iving Tuesday continues to grow in importance at Little City thanks to supporters and donors who have set a new donation record for the third consecutive year.
Ta p e s t r y
Giving Tuesday is not only about financial support. More than 30 volunteers came out to the Little City campus on Nov. 27 to spread holiday cheer. The volunteers spent time playing games with residents, decorating ornaments and creating other decorations for the season. “We want everyone at Little City to be able to experience the magic of the holidays and creating that special atmosphere would not be possible without volunteers,” said Stephanie Darnell, Director of Volunteer Services. “We are grateful to everyone who came out to help make Little City a winter wonderland.”
He a rt of t h e C i t y
ittle City aims to provide the highest possible quality of life for the people it serves, including offering a variety of educational and recreational opportunities, wellness initiatives, options to explore creativity and more. Recent updates from around our â€œCityâ€? include:
Little City Celebrates the Holidays
Hastings Home Receives Renovation
Little City residents pose for a picture at the annual holiday party at the Cotillion Banquet in Palatine on Dec. 13. The evening was just one of many holiday parties around Little City as Countryside, Lakeside, the childrenâ€™s program and Foster Care & Adoption programs all celebrated the holiday season.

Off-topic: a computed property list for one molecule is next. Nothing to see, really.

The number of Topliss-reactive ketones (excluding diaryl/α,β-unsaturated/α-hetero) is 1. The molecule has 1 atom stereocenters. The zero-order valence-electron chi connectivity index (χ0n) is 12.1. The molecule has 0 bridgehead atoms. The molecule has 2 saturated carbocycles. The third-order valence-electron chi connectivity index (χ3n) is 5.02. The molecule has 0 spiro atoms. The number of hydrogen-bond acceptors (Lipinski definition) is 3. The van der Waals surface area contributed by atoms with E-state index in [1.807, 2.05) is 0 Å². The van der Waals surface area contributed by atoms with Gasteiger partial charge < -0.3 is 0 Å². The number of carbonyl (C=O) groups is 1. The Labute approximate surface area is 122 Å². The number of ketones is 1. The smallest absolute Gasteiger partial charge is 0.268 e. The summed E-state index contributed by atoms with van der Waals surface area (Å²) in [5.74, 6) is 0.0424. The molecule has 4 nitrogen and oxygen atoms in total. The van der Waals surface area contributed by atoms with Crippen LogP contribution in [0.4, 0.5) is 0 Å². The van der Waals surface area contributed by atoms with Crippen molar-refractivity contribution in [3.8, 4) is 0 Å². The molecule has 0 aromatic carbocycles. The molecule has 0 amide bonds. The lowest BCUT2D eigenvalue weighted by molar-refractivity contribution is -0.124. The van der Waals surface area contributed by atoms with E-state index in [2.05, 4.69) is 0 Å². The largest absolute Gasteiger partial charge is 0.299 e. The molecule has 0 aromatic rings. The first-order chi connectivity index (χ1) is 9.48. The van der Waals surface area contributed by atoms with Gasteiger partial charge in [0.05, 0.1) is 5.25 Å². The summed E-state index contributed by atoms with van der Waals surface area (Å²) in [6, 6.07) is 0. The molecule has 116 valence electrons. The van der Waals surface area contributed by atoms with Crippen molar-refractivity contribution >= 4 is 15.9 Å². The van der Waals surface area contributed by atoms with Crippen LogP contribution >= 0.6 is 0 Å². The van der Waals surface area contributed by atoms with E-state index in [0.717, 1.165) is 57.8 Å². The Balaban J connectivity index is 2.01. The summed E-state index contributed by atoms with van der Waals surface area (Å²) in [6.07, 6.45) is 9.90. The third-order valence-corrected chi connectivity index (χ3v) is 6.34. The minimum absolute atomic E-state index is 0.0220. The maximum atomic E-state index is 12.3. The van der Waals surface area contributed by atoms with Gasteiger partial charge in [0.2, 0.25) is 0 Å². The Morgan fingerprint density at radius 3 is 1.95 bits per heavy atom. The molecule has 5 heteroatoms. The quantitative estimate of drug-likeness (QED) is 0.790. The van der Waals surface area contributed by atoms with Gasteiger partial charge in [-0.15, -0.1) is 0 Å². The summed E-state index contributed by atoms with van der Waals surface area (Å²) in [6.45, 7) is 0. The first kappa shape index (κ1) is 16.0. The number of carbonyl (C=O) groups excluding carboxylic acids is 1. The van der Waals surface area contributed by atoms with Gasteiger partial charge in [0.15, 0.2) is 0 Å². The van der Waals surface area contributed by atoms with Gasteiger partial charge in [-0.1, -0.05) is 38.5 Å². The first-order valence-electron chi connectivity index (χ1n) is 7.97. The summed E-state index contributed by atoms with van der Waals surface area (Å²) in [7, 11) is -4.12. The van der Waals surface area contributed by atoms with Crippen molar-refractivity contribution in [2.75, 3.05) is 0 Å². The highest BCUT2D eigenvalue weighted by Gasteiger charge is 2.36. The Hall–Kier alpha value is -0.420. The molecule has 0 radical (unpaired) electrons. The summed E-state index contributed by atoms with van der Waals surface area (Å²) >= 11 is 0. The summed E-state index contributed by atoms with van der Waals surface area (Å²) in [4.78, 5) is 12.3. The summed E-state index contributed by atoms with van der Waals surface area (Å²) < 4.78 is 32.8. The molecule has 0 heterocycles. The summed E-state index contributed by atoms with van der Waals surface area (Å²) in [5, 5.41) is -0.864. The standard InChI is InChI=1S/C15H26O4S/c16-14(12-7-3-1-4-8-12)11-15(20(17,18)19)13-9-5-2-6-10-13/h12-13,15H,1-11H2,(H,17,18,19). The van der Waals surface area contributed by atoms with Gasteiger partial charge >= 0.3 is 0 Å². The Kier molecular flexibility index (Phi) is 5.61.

Residents at the Hastings Home were recently treated to major renovations thanks to the combined efforts of The Coleman Foundation, Designs 4 Dignity and a $5,000 private donation that covered all the furniture costs. The renovation included all new flooring, an updated kitchen with new modern appliances, improved space utilization and more storage. Thank you to everyone who made this dream home possible!
The Little City Choir and Generous Donor Create a Special Holiday Event The Little City Horticulture Center was home to special holiday spirit in December as a beautiful tree was generously donated by longtime supporter Rick Sidor. The Little City choir gathered around the tree to deliver a performance of holiday favorites and delight staff and donors alike. Little City would like to thank Rick Sidor for the amazing tree and to employee Malorie Solus for leading the choir. the
Ta p e s t r y
NONPROFIT ORG U.S. POSTAGE PAID Palatine, IL Permit No. 2775
Little City 1760 West Algonquin Road Palatine, IL 60067 www.littlecity.org
C it y Gu ide : Up com i ng Events Little City now accepts unwanted gift cards!
60th Annual Dinner Gala
Little City is thrilled to announce, in partnership with Raise, that we now accept gift cards as donations! Raise (www.raise.com) is an online gift card marketplace that connects consumers to sell their unwanted or partially used gift cards, with others who will buy gift cards at a discount. If you have any unused or partially used gifts cards, consider donating them in support of Little City.
April 13, 2019 | The Drake | Chicago, IL | www.littlecity.org/gala
To donate, please mail your gift cards to Little City: 650 E. Algonquin Road â€˘ Suite 104 â€˘ Schaumburg, IL 60173 For any questions, please email email@example.com.
10th Annual Food Frenzy May 10, 2019 | Chicago, IL
56th Annual LCI Golf Classic June 17, 2019 | Twin Orchard Country Club | Long Grove, IL
PFG Golf Outing June 2019 | Highland Woods Golf Course | Hoffman Estates, IL
For more information about any of our special events, please contact Susan Clark, Director of Special Events at 847-221-7892 or firstname.lastname@example.org